• 5. Adjusted Present Value Adjusted Present Value (APV) method is a variation of the NPV method. When a firm’s capital structure is changing or it has net operating losses (NOL) that can be used to offset taxable income, APV method is used. If a firm has NOLs then its effective tax rate changes over time, as NOLs are carried forward for tax purposes and netted against taxable income. APV accounts for the effect of the firm’s changing tax status by valuing NOLs separately. Thus under APV method, first cash flow are valued ignoring the capital structure. The discount rate used is different than in NPV method as it is assumed that the company is financed totally by equity. This implies that the discount rate should be calculated using unlevered beta. The tax benefits associated with the capital structure are then estimated. The net present value of the tax savings from tax-deductible interest payments is quantified. The interest payments will change over time as debt levels change. By convention the discount rate for this calculation is pre-tax rate of return on debt. This will be lower than cost of equity. NPV of tax deductible interest payment = [I1/(1+r)] + [I2/(1+r)2] + [I3/(1+r)3] + … + [IT/(1+r)T] Where: In = Interest payment in year n r = discount rate (pre-tax rate of return on debt) Finally NOLs available to the company are quantified. The discount rate used to value NOLs is often pre-tax rate on debt. If it is almost certain that NOLs will result in tax benefits risk free rate can also be used as the discount rate. The formula for this calculation is similar to the one presented above for NPV of tax deductible interest payment. Comparables The comparables method is often used to arrive at a ‘ballpark’ valuation of a firm. First firms that display similar ‘value characteristics’ are selected. These value characteristics include risk, growth rate, capital structure, and the size and timing of cash flows. Often, these value characteristics are driven by other underlying attributes of the company which can be incorporated in a multiple. This valuation method is most useful when all the chosen comparable firms are publicly traded and their capital structure, revenue, profit margins, net profit figures are known. The most common measures used while valuation using this method are: • P-E Ratio (share price divided by the earnings per share) • Market value of the firm divided by total revenue • Market-to-book ration (Market value of the firm divided by the shareholder’s equity) • Market Value divided by EBITDA (earnings before interest, taxes, depreciation and amortization)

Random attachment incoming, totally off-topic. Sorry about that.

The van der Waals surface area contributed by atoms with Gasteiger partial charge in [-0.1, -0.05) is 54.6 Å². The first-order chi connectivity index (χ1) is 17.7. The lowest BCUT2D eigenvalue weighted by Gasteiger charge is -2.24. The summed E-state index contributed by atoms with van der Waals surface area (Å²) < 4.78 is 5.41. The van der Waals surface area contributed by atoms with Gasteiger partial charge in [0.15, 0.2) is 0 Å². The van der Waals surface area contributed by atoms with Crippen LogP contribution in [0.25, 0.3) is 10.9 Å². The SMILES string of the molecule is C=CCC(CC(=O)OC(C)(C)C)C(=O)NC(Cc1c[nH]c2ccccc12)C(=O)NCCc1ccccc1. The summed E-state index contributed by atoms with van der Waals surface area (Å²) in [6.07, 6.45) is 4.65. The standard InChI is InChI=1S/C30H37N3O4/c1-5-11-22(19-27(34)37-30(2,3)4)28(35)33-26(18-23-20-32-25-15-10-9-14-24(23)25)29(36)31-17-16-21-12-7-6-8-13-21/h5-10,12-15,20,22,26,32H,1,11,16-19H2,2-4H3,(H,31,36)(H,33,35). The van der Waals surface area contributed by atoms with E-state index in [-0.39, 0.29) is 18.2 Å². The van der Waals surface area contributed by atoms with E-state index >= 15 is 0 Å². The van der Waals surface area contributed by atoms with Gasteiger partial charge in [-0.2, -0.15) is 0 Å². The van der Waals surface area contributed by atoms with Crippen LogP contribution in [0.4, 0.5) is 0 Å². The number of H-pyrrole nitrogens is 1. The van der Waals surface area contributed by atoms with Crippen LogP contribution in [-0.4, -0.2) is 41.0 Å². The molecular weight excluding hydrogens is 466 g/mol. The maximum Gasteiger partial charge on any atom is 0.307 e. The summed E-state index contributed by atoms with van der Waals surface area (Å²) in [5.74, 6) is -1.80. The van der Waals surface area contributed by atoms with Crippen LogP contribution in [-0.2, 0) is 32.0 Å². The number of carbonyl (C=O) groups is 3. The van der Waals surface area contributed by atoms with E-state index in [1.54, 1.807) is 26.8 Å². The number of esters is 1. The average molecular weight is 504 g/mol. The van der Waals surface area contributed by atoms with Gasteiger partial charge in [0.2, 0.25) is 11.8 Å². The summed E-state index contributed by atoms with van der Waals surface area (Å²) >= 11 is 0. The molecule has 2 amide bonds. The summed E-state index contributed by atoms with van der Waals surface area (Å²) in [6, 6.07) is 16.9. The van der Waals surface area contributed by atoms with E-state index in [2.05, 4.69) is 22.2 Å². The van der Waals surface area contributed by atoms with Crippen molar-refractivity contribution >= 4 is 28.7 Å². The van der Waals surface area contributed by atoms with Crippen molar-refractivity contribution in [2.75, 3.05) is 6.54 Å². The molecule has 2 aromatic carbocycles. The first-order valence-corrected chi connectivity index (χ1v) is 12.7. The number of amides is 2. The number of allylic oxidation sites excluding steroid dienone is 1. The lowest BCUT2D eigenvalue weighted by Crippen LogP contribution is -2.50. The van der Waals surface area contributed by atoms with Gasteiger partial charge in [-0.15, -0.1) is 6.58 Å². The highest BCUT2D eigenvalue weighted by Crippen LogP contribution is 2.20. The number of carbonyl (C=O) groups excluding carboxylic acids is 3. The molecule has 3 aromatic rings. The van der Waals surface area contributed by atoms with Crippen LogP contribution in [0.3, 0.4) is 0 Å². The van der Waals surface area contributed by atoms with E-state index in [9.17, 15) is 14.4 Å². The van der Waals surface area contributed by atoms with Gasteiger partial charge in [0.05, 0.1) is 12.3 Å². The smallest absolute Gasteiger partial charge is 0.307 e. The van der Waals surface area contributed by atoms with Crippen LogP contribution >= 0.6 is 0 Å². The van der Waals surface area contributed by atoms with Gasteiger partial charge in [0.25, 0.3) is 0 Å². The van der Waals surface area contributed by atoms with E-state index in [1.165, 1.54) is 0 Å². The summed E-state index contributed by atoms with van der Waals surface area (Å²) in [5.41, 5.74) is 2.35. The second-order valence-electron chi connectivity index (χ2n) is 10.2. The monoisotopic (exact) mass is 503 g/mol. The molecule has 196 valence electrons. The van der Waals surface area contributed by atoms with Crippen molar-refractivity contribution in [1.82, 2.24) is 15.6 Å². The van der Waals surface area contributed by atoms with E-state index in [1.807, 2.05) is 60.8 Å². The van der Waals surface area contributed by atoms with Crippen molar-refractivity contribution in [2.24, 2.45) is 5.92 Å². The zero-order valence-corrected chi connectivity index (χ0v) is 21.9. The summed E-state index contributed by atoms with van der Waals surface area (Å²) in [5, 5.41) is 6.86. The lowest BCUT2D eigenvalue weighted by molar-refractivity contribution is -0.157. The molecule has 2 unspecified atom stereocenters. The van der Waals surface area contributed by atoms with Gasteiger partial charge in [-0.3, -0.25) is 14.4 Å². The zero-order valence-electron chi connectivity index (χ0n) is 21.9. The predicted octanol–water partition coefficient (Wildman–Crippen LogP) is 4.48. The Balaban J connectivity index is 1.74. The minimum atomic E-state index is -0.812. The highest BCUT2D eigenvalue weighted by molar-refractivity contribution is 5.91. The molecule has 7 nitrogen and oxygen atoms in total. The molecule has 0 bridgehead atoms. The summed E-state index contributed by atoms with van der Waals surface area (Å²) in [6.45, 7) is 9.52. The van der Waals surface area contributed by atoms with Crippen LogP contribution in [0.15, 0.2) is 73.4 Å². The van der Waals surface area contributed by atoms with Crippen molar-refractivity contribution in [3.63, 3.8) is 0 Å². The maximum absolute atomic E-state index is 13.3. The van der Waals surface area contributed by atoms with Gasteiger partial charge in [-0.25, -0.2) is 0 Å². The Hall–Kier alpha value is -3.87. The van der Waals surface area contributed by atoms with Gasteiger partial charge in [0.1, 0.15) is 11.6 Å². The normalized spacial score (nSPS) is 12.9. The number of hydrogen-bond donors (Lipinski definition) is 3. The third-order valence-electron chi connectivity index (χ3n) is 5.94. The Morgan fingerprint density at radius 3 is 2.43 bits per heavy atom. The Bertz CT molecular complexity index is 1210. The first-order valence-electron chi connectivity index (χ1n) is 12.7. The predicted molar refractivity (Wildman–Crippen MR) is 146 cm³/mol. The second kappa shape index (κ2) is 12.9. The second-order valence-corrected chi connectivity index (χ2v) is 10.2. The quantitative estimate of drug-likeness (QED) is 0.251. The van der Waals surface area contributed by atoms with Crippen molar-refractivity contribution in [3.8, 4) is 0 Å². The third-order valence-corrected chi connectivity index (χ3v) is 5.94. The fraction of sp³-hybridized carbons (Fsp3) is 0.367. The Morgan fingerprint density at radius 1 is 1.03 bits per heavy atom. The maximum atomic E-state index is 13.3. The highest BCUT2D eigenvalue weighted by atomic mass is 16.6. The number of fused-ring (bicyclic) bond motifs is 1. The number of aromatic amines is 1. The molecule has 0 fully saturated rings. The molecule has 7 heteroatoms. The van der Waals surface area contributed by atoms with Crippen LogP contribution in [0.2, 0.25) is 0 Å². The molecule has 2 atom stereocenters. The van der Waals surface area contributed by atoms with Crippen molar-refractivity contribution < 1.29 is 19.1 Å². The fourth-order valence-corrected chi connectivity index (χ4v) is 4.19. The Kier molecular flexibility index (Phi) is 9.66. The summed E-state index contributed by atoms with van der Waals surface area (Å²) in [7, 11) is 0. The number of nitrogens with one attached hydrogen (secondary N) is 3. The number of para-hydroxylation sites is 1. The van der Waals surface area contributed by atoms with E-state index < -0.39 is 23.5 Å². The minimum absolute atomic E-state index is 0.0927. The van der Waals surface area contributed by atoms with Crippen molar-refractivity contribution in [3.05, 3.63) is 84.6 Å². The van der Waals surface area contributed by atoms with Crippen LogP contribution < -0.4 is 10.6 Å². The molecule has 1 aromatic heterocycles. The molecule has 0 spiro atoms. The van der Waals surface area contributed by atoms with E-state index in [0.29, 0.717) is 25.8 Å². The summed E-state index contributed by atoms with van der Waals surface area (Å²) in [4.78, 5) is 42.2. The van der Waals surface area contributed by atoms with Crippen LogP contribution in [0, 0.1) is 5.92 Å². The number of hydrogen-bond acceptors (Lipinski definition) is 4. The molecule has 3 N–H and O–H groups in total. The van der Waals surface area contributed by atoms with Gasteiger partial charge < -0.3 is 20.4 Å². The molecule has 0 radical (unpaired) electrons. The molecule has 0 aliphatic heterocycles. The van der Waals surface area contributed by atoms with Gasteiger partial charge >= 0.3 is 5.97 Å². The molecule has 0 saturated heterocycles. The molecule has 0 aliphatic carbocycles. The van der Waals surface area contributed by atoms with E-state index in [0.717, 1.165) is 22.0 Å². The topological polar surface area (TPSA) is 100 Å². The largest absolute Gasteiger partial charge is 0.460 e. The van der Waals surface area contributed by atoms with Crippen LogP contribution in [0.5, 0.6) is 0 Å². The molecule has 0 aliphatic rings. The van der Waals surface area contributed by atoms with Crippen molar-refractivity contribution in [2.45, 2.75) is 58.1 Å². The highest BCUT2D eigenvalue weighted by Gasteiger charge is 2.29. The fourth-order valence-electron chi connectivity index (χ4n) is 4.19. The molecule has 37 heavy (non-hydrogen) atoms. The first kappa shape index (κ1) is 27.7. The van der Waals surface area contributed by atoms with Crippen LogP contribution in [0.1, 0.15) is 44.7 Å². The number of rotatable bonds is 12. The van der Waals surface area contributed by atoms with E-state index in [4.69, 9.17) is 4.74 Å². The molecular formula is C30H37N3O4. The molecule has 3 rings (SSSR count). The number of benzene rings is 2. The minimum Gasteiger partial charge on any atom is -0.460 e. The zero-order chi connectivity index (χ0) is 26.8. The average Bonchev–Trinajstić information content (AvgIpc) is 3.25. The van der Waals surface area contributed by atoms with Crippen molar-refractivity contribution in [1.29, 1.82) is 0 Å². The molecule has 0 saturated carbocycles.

• 6. An average of these ratios for the chosen comparable firms is calculated and based on that the value of the firm is calculated for each measure. This gives a range of values for the firm based on these measures. Venture Capital Method This method is commonly applied in the private equity industry. Most private equity investments are characterized by negative cash flows and earnings in the early stages and highly uncertain but potentially substantial future rewards. The VC method accounts for this profile by valuing a company using a multiple, at a time in the future when it is projected to have achieved positive cash flows and earnings. This terminal value is then discounted back to the present value at a typically very high discount rate 40% to 75%. Following formulas are used to calculate the value of the firm and shares issued: Total Terminal Value = PER * Terminal Net Income Final Ownership Required = Required future ownership / Total terminal value = (( 1 + IRR ) years X Investment ) / (PER x Terminal Net Income) % ownership acquired = new shares / (old shares + new shares) Or, new shares issued = (% ownership / (1 - %ownership)) x old shares PER = price-earnings ratio IRR = internal rate of return aka discount rate Pre-money and post-money valuation Pre-money valuation: The price paid per share in the financing round multiplied by the number of shares outstanding before the financing event Post-money valuation: The price paid per share in the financing round times the number of shares outstanding after the financing event Following formulae can be used to calculate the pre-money and post-money valuations: Post-money valuation = investment / % ownership acquired Pre-money valuation = post-money valuation – new investment Apart from the basic venture capital formula presented here, there are several other variations that take into account various stages of funding like seed funding, startup financing, first-stage financing, second-stage financing, bridge financing and restart financing. The differences in valuation in these different rounds of funding are discussed briefly in a later section. First Chicago Method The venture capital presented above is successful in many cases, but the discount rate applied embodies many assumptions. Out of this need a variation on the basic venture capital method has evolved that compensates for the fact